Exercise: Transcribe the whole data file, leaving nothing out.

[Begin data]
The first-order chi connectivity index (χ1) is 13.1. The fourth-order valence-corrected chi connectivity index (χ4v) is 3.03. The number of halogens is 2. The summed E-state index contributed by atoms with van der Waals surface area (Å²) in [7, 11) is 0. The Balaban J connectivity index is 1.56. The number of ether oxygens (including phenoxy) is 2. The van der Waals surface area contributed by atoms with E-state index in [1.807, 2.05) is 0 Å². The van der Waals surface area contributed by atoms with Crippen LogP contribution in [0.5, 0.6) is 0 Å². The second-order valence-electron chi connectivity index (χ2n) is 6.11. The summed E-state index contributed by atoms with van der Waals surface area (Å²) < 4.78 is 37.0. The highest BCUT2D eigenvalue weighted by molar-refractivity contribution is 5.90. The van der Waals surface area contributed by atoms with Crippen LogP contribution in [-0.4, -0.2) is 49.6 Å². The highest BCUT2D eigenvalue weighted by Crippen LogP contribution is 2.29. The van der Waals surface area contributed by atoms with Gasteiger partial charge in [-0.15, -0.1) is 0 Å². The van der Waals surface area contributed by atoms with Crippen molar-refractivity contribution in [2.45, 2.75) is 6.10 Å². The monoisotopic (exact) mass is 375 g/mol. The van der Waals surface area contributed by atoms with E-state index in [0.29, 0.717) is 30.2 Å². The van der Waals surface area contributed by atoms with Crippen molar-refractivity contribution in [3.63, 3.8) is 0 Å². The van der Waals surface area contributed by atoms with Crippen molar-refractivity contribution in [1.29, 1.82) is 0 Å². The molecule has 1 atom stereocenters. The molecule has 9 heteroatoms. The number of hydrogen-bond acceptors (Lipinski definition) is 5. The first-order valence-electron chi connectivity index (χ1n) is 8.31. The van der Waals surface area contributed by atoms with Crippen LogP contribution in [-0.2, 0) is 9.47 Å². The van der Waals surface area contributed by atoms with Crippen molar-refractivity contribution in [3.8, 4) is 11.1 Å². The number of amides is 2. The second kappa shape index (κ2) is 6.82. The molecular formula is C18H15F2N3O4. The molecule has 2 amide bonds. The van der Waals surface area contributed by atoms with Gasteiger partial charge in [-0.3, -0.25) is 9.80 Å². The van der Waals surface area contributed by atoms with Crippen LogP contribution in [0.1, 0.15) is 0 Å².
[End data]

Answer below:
The first-order chi connectivity index (χ1) is 13.1. The fourth-order valence-corrected chi connectivity index (χ4v) is 3.03. The number of halogens is 2. The summed E-state index contributed by atoms with van der Waals surface area (Å²) in [7, 11) is 0. The Balaban J connectivity index is 1.56. The number of ether oxygens (including phenoxy) is 2. The van der Waals surface area contributed by atoms with E-state index in [1.807, 2.05) is 0 Å². The van der Waals surface area contributed by atoms with Crippen LogP contribution in [0.5, 0.6) is 0 Å². The second-order valence-electron chi connectivity index (χ2n) is 6.11. The summed E-state index contributed by atoms with van der Waals surface area (Å²) < 4.78 is 37.0. The highest BCUT2D eigenvalue weighted by molar-refractivity contribution is 5.90. The van der Waals surface area contributed by atoms with Crippen LogP contribution in [-0.4, -0.2) is 49.6 Å². The highest BCUT2D eigenvalue weighted by Crippen LogP contribution is 2.29. The van der Waals surface area contributed by atoms with Gasteiger partial charge in [-0.15, -0.1) is 0 Å². The van der Waals surface area contributed by atoms with Crippen molar-refractivity contribution in [2.45, 2.75) is 6.10 Å². The monoisotopic (exact) mass is 375 g/mol. The van der Waals surface area contributed by atoms with E-state index in [0.29, 0.717) is 30.2 Å². The van der Waals surface area contributed by atoms with Crippen molar-refractivity contribution in [3.63, 3.8) is 0 Å². The van der Waals surface area contributed by atoms with Crippen molar-refractivity contribution in [1.29, 1.82) is 0 Å². The molecule has 1 atom stereocenters. The molecule has 9 heteroatoms. The number of hydrogen-bond acceptors (Lipinski definition) is 5. The first-order valence-electron chi connectivity index (χ1n) is 8.31. The van der Waals surface area contributed by atoms with Crippen LogP contribution in [-0.2, 0) is 9.47 Å². The van der Waals surface area contributed by atoms with Crippen molar-refractivity contribution in [3.8, 4) is 11.1 Å². The number of amides is 2. The second kappa shape index (κ2) is 6.82. The molecular formula is C18H15F2N3O4. The molecule has 2 amide bonds. The van der Waals surface area contributed by atoms with Gasteiger partial charge in [-0.3, -0.25) is 9.80 Å². The van der Waals surface area contributed by atoms with Crippen LogP contribution in [0.1, 0.15) is 0 Å².